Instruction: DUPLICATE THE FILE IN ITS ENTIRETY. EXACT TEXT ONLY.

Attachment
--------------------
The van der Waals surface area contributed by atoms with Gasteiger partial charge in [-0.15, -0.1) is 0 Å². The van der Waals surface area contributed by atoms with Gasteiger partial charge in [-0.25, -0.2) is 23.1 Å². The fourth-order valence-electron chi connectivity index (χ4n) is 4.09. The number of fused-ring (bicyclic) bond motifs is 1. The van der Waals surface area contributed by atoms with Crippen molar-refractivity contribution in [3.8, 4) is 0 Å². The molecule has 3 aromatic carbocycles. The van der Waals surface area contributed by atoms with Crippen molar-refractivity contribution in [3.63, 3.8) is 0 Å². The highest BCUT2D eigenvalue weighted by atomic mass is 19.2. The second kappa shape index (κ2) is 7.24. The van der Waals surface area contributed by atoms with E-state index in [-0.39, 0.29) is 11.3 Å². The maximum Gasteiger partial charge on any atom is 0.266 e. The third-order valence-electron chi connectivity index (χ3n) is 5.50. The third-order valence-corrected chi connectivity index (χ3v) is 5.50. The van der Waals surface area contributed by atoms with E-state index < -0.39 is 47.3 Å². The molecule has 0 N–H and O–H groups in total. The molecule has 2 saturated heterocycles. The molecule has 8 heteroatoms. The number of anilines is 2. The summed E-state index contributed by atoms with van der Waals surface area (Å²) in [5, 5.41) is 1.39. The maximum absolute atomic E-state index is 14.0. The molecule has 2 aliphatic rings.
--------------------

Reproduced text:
The van der Waals surface area contributed by atoms with Gasteiger partial charge in [-0.15, -0.1) is 0 Å². The van der Waals surface area contributed by atoms with Gasteiger partial charge in [-0.25, -0.2) is 23.1 Å². The fourth-order valence-electron chi connectivity index (χ4n) is 4.09. The number of fused-ring (bicyclic) bond motifs is 1. The van der Waals surface area contributed by atoms with Crippen molar-refractivity contribution in [3.8, 4) is 0 Å². The molecule has 3 aromatic carbocycles. The van der Waals surface area contributed by atoms with Crippen molar-refractivity contribution in [3.63, 3.8) is 0 Å². The highest BCUT2D eigenvalue weighted by atomic mass is 19.2. The second kappa shape index (κ2) is 7.24. The van der Waals surface area contributed by atoms with E-state index in [-0.39, 0.29) is 11.3 Å². The maximum Gasteiger partial charge on any atom is 0.266 e. The third-order valence-electron chi connectivity index (χ3n) is 5.50. The third-order valence-corrected chi connectivity index (χ3v) is 5.50. The van der Waals surface area contributed by atoms with E-state index < -0.39 is 47.3 Å². The molecule has 0 N–H and O–H groups in total. The molecule has 2 saturated heterocycles. The molecule has 8 heteroatoms. The number of anilines is 2. The summed E-state index contributed by atoms with van der Waals surface area (Å²) in [5, 5.41) is 1.39. The maximum absolute atomic E-state index is 14.0. The molecule has 2 aliphatic rings.